And of course, leave a comment below and let me know what you think.

Check the Performance category posts on the right to see all my performance posts.

In like a Lion, Out Like a Lamb

March was a tale of two markets, with the broader S&P 500 down -1.7% while the small cap index Russell 2000 +1.5%. This interesting shifting in sentiments is consistent with the actions of hedge funds going into Q1 earnings. You see some of that contradictory activity in the Motley Fool services, with the small cap focused Hidden Gems up 14% (vs. the S&P) month over month, with a mixed bag across the rest of the services.

Supernova Phoenix continues a nice upwards trend, but it will be interesting to see if they can decrease the volatility if it’s going to be successful as a retirement oriented service. Inside Value also is seeing a nice move upward with minimal downside in the last 12 months. What more can you ask for from a stock-picking service?

Understand Before You Invest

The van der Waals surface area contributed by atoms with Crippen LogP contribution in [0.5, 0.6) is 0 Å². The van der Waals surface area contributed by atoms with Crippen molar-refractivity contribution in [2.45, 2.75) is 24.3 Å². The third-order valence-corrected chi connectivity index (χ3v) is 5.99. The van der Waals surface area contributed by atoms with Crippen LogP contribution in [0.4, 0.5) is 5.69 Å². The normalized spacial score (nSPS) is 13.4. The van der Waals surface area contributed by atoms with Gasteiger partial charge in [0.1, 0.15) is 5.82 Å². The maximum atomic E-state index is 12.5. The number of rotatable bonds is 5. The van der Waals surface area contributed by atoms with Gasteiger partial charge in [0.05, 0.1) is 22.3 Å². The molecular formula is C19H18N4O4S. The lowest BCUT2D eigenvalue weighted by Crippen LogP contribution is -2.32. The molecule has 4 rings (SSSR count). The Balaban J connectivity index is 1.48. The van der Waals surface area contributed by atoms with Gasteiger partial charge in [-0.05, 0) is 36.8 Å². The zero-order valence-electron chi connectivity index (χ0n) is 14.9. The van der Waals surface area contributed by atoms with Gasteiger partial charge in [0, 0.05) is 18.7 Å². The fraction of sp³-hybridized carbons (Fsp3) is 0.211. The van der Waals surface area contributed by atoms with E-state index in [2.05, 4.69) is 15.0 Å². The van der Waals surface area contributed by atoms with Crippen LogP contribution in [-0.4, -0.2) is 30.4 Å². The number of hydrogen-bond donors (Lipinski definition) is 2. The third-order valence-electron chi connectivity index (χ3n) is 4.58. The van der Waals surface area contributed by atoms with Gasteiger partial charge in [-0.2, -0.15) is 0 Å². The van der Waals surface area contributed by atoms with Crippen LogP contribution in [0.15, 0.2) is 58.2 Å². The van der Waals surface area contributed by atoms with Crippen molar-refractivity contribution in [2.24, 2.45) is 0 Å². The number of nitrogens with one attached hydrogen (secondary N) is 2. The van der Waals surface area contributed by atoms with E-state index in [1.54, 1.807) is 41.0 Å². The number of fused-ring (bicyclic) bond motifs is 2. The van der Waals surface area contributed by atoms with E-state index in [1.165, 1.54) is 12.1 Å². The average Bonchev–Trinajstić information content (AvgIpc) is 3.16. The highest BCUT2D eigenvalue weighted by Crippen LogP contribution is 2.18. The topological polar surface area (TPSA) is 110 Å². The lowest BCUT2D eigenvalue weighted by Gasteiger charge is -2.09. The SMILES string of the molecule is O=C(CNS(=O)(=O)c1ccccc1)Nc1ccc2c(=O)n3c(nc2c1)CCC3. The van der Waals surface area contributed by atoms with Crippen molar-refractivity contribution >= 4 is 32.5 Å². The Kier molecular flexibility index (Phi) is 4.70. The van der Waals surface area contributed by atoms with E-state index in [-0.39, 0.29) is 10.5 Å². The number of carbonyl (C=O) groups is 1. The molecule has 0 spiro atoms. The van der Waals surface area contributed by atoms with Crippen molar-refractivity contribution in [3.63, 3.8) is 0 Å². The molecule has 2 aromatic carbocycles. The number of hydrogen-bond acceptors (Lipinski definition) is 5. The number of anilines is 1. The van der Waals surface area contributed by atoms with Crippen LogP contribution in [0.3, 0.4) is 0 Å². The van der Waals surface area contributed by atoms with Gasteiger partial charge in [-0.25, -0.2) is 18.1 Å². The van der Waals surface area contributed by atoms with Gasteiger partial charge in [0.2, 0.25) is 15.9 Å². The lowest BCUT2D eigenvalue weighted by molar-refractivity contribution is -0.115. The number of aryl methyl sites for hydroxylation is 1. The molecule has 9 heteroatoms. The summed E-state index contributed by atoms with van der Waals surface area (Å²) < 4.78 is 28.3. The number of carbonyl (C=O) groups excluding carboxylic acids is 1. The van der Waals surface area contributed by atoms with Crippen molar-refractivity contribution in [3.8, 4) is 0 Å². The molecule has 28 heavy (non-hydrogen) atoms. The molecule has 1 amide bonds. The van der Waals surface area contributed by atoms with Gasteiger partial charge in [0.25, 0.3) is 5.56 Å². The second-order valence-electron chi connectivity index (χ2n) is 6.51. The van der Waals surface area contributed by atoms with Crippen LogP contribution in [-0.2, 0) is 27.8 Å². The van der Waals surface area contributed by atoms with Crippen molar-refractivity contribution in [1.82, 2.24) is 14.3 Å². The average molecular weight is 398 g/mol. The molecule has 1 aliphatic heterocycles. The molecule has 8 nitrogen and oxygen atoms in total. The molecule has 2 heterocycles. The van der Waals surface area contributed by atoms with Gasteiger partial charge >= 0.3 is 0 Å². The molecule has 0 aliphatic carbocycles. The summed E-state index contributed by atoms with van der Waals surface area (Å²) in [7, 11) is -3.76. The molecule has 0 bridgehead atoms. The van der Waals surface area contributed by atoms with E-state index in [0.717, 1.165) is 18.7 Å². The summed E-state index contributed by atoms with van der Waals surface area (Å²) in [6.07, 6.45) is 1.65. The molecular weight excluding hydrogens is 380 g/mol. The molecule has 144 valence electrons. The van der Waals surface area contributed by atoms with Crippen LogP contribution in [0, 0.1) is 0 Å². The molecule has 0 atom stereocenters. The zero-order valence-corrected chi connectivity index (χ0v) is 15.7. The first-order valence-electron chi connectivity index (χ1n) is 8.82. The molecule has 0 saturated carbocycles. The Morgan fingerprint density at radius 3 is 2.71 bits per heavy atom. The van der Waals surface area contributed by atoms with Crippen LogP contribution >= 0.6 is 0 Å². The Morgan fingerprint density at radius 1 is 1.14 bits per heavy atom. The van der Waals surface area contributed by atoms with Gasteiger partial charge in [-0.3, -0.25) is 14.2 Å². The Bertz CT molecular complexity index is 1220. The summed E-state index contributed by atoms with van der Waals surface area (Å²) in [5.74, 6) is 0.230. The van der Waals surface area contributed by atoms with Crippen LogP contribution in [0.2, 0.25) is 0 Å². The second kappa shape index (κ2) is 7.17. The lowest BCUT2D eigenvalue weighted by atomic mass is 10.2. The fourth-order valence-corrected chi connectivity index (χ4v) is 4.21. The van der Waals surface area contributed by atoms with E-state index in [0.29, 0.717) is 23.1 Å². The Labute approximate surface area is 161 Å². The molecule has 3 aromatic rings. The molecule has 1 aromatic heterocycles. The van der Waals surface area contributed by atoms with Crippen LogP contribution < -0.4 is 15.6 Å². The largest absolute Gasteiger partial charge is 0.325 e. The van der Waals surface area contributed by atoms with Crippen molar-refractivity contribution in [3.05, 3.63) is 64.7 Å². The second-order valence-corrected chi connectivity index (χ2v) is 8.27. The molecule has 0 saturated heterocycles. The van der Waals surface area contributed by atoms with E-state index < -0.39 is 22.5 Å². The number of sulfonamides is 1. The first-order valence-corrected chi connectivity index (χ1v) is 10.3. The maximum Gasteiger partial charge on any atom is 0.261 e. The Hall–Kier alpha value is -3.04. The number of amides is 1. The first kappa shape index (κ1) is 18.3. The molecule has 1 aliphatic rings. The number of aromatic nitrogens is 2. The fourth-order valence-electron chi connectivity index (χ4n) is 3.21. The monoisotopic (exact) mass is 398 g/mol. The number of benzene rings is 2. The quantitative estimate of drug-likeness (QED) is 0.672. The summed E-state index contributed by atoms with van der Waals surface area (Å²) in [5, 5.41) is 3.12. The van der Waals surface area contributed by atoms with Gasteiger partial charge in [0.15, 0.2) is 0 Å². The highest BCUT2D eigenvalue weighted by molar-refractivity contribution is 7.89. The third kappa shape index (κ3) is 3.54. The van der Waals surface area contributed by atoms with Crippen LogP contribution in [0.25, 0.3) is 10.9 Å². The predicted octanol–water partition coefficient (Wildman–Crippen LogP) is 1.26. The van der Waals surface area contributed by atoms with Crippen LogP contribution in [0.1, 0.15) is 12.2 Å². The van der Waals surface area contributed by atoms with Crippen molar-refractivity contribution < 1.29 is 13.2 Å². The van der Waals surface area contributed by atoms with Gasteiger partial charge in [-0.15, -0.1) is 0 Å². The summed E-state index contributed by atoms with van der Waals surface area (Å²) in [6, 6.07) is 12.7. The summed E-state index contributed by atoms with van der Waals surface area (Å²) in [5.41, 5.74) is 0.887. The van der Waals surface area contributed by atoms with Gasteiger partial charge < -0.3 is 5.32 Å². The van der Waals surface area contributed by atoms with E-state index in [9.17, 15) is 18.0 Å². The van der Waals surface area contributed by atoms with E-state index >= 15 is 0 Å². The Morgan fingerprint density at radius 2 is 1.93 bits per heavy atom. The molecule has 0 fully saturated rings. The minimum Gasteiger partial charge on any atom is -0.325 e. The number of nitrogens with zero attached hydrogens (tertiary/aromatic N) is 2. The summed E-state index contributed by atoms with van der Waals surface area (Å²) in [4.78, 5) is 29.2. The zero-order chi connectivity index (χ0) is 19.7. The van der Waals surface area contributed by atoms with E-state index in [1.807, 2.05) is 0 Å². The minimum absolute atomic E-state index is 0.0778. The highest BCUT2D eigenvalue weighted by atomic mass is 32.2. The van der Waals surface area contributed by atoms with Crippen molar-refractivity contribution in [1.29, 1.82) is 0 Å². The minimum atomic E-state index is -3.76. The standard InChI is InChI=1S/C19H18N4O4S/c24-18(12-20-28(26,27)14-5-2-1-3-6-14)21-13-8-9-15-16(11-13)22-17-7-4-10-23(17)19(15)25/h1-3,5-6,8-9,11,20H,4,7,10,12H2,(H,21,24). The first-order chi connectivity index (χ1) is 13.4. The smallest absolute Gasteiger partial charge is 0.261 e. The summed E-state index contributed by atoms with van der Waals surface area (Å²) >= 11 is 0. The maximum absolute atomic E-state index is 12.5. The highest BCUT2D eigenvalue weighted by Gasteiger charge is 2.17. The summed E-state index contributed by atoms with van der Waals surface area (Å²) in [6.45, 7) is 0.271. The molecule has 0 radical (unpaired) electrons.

For those of you who are looking for a deeper dive into the performance of the Recommendation Services, I have recently launched a premium product called Performance Insights.  I’ve calculated Success Rates, CAGR’s and Annualized returns for all of the stock recommendations services. If you ever wanted to look into the historical trends of their performance, or performance by industry, or performance by number of years held, you should check these out.  My Motley Fool Performance Insights page has further details and a sample of what you get.

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Motley Fool Performance – February 2015

Motley Fool Performance – February 2015 4.60/5 (92.00%) 5 votes

Here are the latest performance stats for all the Motley Fool services, since their inception. The returns are calculated using the official methodology of each of the services, per the Motley Fool site.

If you like these posts, share with a friend, and rate the content by clicking on the stars above. You can sign up via email (in the right sidebar) to get instant notifications when my monthly performance stats are updated. You can follow me on Twitter too (@motleyfoolrview).

And of course, leave a comment below and let me know what you think.

Check the Performance category posts on the right to see all my performance posts.

Rising Tides Lift All Fools